Monday, January 7, 2013

"I used to be a happy person who had a lot of fun—even depression did not keep me from being a happy person who had a lot of fun."

Says Elizabeth Wurtzel, author of Prozac Nation. Wurtzel zoomed to literary fame after that book (I haven't read it, but admittedly may), and has reportedly been making a living all these years on her precocious writing ability. I only barely know of her and her life, but I find her to be quite irksome. The quote above sort of sums it up - if she really, truly knew what it felt like to be depressed, she would have enough respect for it not to call herself a happy person who always had a lot of fun. It is for this reason, that she's made money of the "honesty" of her emotions, but her honesty is only relative. It is whatever she thinks it is ("I have been engaged in telling the truth about my life for most of my life now, and I believe everything I say.").

And we are mesmerized by her oblivious approach to life. Oh, to be Elizabeth Wurtzel, without a care in the world, but actually has the weight of the world upon her all at the same time, and still to be so goddamned fortunate that she can call up David Boies out of the blue and have him arrange to have her apartment packed so she can get away from the psychotic landlady stalker who has threatened to slash her face. She has a fantastical ability to make herself simultaneously desirable and the most annoying person on earth. We hate her because most of us can only be one or the other, and there's generally no flip flopping back and forth. We are stuck with who we are. And so is she, but she gets to think she is everyone she thinks she is. And she gets away with it! We let her get away with it!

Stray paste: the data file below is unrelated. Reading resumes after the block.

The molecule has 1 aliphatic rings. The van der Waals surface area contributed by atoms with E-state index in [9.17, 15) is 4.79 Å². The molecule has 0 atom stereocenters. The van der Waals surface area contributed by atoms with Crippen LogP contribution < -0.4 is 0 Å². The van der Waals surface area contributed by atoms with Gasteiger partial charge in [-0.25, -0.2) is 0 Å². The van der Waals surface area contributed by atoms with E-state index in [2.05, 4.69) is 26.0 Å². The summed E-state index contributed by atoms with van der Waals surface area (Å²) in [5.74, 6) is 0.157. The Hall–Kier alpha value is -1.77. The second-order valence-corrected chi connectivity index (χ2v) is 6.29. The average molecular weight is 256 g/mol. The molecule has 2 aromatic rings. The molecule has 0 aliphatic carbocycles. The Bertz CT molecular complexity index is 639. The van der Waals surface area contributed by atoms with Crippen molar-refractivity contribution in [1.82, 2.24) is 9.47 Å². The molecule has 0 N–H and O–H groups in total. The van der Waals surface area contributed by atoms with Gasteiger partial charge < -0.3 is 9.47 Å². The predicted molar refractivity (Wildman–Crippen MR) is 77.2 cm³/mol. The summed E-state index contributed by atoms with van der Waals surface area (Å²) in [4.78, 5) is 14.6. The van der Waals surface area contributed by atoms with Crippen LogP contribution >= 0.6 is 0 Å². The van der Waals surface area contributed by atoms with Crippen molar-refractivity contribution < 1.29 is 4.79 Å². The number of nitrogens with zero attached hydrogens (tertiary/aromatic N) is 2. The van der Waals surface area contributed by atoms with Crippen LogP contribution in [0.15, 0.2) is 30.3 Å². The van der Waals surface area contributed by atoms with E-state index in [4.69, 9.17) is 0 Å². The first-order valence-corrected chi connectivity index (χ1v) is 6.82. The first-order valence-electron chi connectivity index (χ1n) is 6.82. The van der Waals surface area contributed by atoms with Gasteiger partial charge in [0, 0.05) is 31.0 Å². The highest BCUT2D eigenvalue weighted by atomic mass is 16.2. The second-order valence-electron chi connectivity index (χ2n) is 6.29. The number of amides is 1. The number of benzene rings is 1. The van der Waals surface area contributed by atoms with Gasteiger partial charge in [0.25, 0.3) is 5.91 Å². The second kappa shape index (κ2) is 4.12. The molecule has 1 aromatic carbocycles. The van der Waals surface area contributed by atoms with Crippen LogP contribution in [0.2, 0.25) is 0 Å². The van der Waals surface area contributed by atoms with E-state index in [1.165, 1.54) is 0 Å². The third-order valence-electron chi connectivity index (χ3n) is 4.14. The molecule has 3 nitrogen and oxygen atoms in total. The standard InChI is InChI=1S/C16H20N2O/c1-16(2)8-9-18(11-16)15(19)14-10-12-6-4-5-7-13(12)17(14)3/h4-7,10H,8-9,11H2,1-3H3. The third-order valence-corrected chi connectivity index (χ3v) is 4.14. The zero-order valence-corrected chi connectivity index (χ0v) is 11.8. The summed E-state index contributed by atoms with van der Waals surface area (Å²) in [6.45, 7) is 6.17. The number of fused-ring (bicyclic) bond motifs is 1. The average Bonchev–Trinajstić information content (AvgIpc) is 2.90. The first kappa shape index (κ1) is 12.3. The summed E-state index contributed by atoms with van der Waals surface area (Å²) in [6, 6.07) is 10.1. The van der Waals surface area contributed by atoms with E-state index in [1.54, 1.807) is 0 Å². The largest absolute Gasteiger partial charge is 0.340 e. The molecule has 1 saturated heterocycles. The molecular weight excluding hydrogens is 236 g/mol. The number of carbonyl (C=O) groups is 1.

From her latest 5 bazillion word essay placed in New York Magazine, that rambles through brambles, and tramples through reality:
Maybe I should have been wiser. But the only way I could have was to have been a completely different person, along the way probably becoming a different writer, most likely a lousy one. I am fortunate to have been well paid for an almost pathological honesty, and the only way I am able to write that way is by being that way. It has been worth it—of course it has been—because there is a higher price attached to rare attributes than common ones. But there is a lot of good, workmanlike journalism that I could have, should have, and would have done if anyone ever thought of me. I established myself as someone much too precious. And, honest, I don’t pretend to like people I don’t and I can’t pretend to respect people who don’t deserve it. Still, my financial life might look about the same no matter what, because I chose to write about an uncompromised life in New York City in these times, and the only way to be that person is to never have it all work out.
Oh, to be so brave and vulnerable. Yeah, and have friend like David Boies. Close to the end she says:
But this is it for me. I am a free spirit. I do not know any other way to be. No one else seems to live as I do. In a world gone wrong, a pure heart is dangerous.
Dangerous, and you might have died or been a poor shlump on skid row, or a bored upper east side housewife, and yet somehow millions of people are reading your worthless essay. 

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